In line with Checkmate’s continued growth and development, a series of planned changes took place in the senior leadership team, beginning with the appointment of John Lewthwaite as Chief Executive Officer, and Peter Rudge as Chief Financial Officer. John Lewthwaite’s Knowledge And Achievements With former CEO, Mark Williams, transitioning into the role of executive director, John has over 3 decades of experience as a senior business leader within the construction industry. Demonstrating a clear understanding of linking strategy to tactical plans, engaging people, and ensuring commercially viable delivery, John previously spearheaded a comprehensive consultancy project with Checkmate, reviewing the company’s readiness for growth. Keen to build on the achievements made to date, he has already started to implement many of the findings from his initial work. Peter Rudge’s Experience and Qualification With extensive experience in the demanding construction and property sectors, Peter spent 3 years as Regional Finance Director at McCarthy & Stone. Gaining qualifications from the prestigious KPMG, Peter brings a wealth of financial knowledge and expertise to our talented executive leadership team.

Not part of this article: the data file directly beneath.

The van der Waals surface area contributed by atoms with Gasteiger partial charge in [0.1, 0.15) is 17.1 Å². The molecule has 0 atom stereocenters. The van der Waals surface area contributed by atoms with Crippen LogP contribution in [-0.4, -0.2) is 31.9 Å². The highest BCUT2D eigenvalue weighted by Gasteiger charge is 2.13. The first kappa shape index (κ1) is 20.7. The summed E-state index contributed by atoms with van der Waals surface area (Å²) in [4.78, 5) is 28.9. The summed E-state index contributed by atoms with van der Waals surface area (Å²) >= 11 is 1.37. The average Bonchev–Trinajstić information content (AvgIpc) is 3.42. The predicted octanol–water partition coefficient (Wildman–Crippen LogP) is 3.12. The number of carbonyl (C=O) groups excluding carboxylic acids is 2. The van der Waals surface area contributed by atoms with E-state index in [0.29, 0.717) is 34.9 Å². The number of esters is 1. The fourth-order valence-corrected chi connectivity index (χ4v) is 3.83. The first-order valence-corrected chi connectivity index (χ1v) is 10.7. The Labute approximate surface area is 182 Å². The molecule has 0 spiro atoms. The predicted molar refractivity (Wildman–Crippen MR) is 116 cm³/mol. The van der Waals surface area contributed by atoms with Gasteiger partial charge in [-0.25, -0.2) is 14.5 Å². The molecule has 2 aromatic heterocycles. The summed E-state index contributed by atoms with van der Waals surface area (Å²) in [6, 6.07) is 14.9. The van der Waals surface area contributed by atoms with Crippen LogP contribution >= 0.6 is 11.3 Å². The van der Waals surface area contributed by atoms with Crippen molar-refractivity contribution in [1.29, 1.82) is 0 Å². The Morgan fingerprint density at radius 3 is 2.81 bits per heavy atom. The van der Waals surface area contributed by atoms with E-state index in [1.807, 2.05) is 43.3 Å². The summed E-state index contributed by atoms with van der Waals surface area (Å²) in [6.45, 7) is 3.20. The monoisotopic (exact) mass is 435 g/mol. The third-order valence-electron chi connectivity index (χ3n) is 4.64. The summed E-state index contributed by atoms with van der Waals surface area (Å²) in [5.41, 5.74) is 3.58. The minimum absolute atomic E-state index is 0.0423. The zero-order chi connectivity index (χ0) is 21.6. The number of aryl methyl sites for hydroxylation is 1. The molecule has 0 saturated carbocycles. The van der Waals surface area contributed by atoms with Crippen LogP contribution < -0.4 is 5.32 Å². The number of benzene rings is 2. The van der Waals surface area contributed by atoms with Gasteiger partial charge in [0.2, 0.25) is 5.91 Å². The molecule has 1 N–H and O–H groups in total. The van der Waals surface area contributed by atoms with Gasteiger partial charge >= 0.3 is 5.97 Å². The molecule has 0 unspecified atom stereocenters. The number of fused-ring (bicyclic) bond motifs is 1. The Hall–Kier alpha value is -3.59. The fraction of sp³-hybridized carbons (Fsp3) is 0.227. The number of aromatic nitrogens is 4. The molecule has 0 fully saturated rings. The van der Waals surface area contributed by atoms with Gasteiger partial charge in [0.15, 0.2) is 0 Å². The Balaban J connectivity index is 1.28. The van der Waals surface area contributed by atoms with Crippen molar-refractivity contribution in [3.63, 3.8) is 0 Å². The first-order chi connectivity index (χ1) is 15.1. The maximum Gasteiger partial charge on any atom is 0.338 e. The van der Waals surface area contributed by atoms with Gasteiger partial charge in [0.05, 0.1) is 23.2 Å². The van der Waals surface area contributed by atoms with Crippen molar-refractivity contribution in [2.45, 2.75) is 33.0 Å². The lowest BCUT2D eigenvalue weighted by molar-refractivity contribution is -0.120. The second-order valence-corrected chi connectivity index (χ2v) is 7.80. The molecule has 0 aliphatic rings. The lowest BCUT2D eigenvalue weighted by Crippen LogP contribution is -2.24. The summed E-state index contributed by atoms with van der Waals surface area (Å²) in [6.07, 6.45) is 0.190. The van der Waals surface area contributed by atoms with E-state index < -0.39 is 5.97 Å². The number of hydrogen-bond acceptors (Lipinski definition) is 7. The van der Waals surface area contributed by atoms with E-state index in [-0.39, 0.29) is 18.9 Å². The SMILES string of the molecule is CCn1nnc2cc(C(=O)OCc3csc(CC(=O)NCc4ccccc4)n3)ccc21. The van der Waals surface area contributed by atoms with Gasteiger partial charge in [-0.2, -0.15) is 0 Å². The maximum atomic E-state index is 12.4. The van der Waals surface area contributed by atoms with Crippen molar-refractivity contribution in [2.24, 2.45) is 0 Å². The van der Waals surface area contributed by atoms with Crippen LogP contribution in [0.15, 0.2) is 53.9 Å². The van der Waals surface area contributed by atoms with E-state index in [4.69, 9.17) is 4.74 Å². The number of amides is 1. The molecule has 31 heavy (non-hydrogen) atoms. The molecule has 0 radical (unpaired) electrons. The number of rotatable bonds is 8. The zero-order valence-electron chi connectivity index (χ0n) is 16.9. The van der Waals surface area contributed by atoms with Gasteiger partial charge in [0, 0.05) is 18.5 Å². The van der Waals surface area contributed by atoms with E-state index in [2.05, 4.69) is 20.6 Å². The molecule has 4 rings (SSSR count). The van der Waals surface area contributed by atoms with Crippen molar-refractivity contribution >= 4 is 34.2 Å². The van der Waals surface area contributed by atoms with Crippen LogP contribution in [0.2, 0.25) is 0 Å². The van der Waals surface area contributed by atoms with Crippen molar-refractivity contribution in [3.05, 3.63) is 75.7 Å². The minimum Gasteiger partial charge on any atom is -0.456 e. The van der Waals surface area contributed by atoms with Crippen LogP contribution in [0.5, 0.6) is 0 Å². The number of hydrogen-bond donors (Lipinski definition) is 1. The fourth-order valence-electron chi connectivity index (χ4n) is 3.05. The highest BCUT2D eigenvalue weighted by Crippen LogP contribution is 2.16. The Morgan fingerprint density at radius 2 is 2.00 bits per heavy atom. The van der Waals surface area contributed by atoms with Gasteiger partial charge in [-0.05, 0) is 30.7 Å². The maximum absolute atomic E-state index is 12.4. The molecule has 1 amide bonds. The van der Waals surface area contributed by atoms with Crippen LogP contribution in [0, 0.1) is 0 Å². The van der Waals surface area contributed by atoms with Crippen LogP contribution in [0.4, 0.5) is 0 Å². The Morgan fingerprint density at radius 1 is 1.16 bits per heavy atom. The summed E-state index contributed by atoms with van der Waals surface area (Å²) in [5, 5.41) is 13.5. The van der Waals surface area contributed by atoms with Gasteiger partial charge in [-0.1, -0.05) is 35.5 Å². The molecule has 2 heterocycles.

Checkmate Fire, the supplier of passive fire solutions, appoints a regional manager, amid the firm’s expansion into Scotland. Having previously worked as a quantity surveyor at two passive fire specialists, Martyn Robinson brings over five years’ experience in managing commercial projects. He is set to head up Checkmate Fire’s expansion into Scotland. The firm’s launch into the region comes on the back of consistent year-on-year growth, underlining an outstanding period for the company. It is Checkmate’s fifth regional office throughout the UK. Passive fire protection services Martyn’s new role will involve securing and overseeing contracts across Scotland for the company’s comprehensive range of built-in passive fire protection services. He’ll also be responsible for the medium- to long-term recruitment of contract managers. Commenting on his new position, Martyn said, “I’m looking forward to leveraging my regional experience to launch Checkmate’s operations in Scotland. They have a UK-wide, renowned reputation within the industry and I’ve always admired their commitment to quality, which is well-aligned with my personal values.” Fire-Stopping products The expansion into Scotland is part of Checkmate Fire’s strategy to open offices across the length “I’ll be managing all enquiries from the concept stage, through to delivery. We also have plans set in motion to recruit additional team members, which will ensure our continued growth throughout the region.” The expansion into Scotland is part of Checkmate Fire’s strategy to open offices across the length and breadth of the UK, adding capacity and increasing the ability to serve clients more quickly and easily. Talking about his firm’s growth, Mark Williams, CEO of Checkmate said: “Unfortunately, if you pick up any local newspaper, on any given day, the likelihood is that there’ll be a story about a fire. They can so easily happen, and yet, if a building has the right processes and fire-stopping products in place, they can be easily-managed.” Commercial passive fire solutions “More and more organizations are realizing the vital importance of improving the safety of their buildings, so the demand for our services is always on the rise. We’re here to safeguard people, and therefore our growth can only be a positive thing for the UK public. The move to the north is a natural progression for Checkmate, driven by the national contracts that we’ve secured, so it makes sense to develop our presence in the region.” Established in 1989, Checkmate Fire also has a compliance division which improves building safety and a solutions department which specializes in the accredited installation of residential and commercial passive fire solutions. Its other offices are based in West Yorkshire, Harlow, Swindon and Leicester.